Thus, the mind of Pope Benedict in the Motu Proprio is clear - it is either the Missal of 1970 or the Missal of 1962. His Holiness remains true to this theme in his Letter to Bishops which accompanied the Motu Proprio. He states that, “the last version of the Missale Romanum prior to the Council…in 1962 and used during the Council, will now be used as a Forma extraordinaria of the liturgical celebration.” He also states that, “There is no contradiction between the two editions of the Roman Missal”, thus indicating, once again, that, while there is no contradiction, there is a distinct difference between the two Missals.
And now I come to the crux of my argument. An indult is a permission, or privilege, granted by the competent ecclesiastical authority - the Holy See or the local ordinaries as the case may be - for an exception from a particular norm of church law in an individual case. Both Quattuor Abhinc Annos of 1984 and Ecclesia Dei Adflicta of 1988 were granted on the widespread opinion that the Missal of 1962 had been abrogated - abolished - following the publication of the Missal of Pope Paul VI in 1970. The motives for QAA and EDA would have been very different. EDA (after the commission of cardinals had reported) may have been pro bono pacis but this would not have applied to QAA.
In his Letter to the Bishops Pope Benedict states: “As for the use of the 1962 Missal…I would like to draw attention to the fact that this Missal was never juridically abrogated and, consequently, in principle, was always permitted.”
In ‘Summorum Pontificum’ he repeats this with the full force of law and states: “…It is therefore, permissible to celebrate the Sacrifice of the Mass following the typical edition of the Roman Missal promulgated by Blessed John XXIII in 1962 and never abrogated [my emphasis]…The conditions for the use of this Missal as laid down by the earlier documents ‘Quattuor abhinc annos’ and ‘Ecclesia Dei’ are substituted as follows:”[Art.1]
In the case of both these indults they were substituted as from midnight on 13 September 2007 and ceased to have any force of law. They are redundant, obsolete.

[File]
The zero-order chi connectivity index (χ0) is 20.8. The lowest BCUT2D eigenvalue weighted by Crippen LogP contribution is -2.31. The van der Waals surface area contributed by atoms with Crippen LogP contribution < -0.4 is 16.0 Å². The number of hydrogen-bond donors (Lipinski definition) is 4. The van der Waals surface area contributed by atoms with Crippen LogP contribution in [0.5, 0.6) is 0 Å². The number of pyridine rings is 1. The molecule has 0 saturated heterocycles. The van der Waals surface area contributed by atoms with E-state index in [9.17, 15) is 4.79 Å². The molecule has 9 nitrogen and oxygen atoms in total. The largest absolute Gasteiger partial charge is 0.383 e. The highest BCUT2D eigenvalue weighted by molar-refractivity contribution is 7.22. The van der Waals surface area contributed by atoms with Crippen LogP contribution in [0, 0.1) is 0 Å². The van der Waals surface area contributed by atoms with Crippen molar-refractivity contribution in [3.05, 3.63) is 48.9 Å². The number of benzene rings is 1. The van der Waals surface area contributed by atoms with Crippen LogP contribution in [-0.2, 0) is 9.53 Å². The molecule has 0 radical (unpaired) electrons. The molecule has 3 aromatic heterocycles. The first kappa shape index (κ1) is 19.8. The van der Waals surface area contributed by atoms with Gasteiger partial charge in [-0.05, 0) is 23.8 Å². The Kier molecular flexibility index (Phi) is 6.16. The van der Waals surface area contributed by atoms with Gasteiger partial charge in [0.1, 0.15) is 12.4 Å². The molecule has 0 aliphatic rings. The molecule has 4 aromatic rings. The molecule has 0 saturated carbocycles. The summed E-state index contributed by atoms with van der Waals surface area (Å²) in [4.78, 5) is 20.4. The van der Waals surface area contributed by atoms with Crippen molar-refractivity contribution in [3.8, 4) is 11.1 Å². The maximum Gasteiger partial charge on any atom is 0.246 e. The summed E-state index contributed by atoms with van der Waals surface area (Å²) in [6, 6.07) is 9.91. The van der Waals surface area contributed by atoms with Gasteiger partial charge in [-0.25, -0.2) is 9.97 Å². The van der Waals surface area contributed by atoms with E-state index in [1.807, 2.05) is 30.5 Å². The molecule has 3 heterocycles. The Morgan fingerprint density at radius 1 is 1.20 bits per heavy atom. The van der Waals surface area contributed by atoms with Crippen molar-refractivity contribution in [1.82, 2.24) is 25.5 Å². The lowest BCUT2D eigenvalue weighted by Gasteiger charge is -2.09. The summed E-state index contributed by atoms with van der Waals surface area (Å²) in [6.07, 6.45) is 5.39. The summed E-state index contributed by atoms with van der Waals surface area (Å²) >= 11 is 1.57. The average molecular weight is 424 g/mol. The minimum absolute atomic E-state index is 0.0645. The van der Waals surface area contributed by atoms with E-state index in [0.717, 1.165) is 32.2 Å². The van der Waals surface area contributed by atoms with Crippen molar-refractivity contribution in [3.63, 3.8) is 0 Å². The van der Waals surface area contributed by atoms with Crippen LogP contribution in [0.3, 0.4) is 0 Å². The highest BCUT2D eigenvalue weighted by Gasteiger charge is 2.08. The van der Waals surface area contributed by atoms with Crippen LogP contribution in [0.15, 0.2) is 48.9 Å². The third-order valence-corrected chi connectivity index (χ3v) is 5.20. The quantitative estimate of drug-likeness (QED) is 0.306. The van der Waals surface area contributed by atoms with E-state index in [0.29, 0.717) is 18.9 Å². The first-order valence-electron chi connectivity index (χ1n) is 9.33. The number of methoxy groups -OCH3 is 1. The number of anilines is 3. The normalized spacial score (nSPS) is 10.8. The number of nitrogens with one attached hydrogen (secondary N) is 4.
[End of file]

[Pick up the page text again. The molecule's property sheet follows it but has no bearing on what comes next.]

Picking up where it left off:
The Pope has given us two clear statements: that the Missal of 1962 was never abrogated, and that the Apostolic Letter’ Summorum Pontificum’ given Motu Proprio replaces the indults QAA and EDA. All the various permissions and modifications granted by the PCED were granted during the periods of the indults. Logic dictates, therefore, that if the Missal of 1962 was never abolished and the Holy Father states that the conditions laid down in earlier documents (QAA and EDA) for the use of the Missal of 1962 are substituted with effect from midnight on 13 September 2007, then all permissions, interpretations, relaxations, modifications et al that flowed from QAA and EDA must also be “substituted” with effect from midnight on 13 September 2007 and no longer apply.
The Pope has clarified the situation that has existed since 1970 and has wiped the slate clean concerning the indults of 1984 and 1988. Fourteenth of September 2007 brought us a new beginning in the understanding of the law, one which is based on juridical principles and not on the granting of a privilege.
If it is accepted that all the concessions and privileges that were granted under QAA and EDA have been superseded by the new law, what, then, is the current position? Quite clearly we start with a clean slate. From 14 September 2007 we start once again with the Missal of 1962, untouched and without modification or adaptation. In his Letter to the Bishops, Pope Benedict recognises that some change will take place but he is very specific, and he speaks in the future tense only, not in the past. He says: “new Saints and some of the new Prefaces can and should be inserted in the old Missal. The ‘Ecclesia Dei’ Commission, in contact with various bodies devoted to the usus antiquior, will study the practical possibilities in this regard.”
In effect, no changes can be made to the Missal of 1962 until the Ecclesia Dei Commission implements the will of the Holy Father and consults with the “various bodies” devoted to the usus antiquior. One would imagine that the first action of the Pontifical Commission would be the establishment of a list of “bodies” to be consulted. Only when the various bodies have been identified can the process begin of studying the practical possibilities of inserting new Saints and new Prefaces. We should be entering a period of quiet diplomacy and consultation during which the Missal of 1962 should remain untouched.
Engaging in this properly-structured process will have a number of benefits. Those who fear that the Missal of 1962 will be adulterated bit by bit, as happened during the 1960s, should be reassured that nothing will change until serious debate has taken place between the PCED and those who are attached to the ancient Latin liturgical tradition, and the PCED will be able to address itself to the task entrusted to it by Pope Benedict XVI without being inundated on a daily basis with requests for clarifications on various matters, many of which are trivial and serve only to overwhelm the staff in the Commission and divert them from the important work they are there to do.
[Taken from "Mass of Ages" August 2008, The Latin Mass Society's quarterly magazine]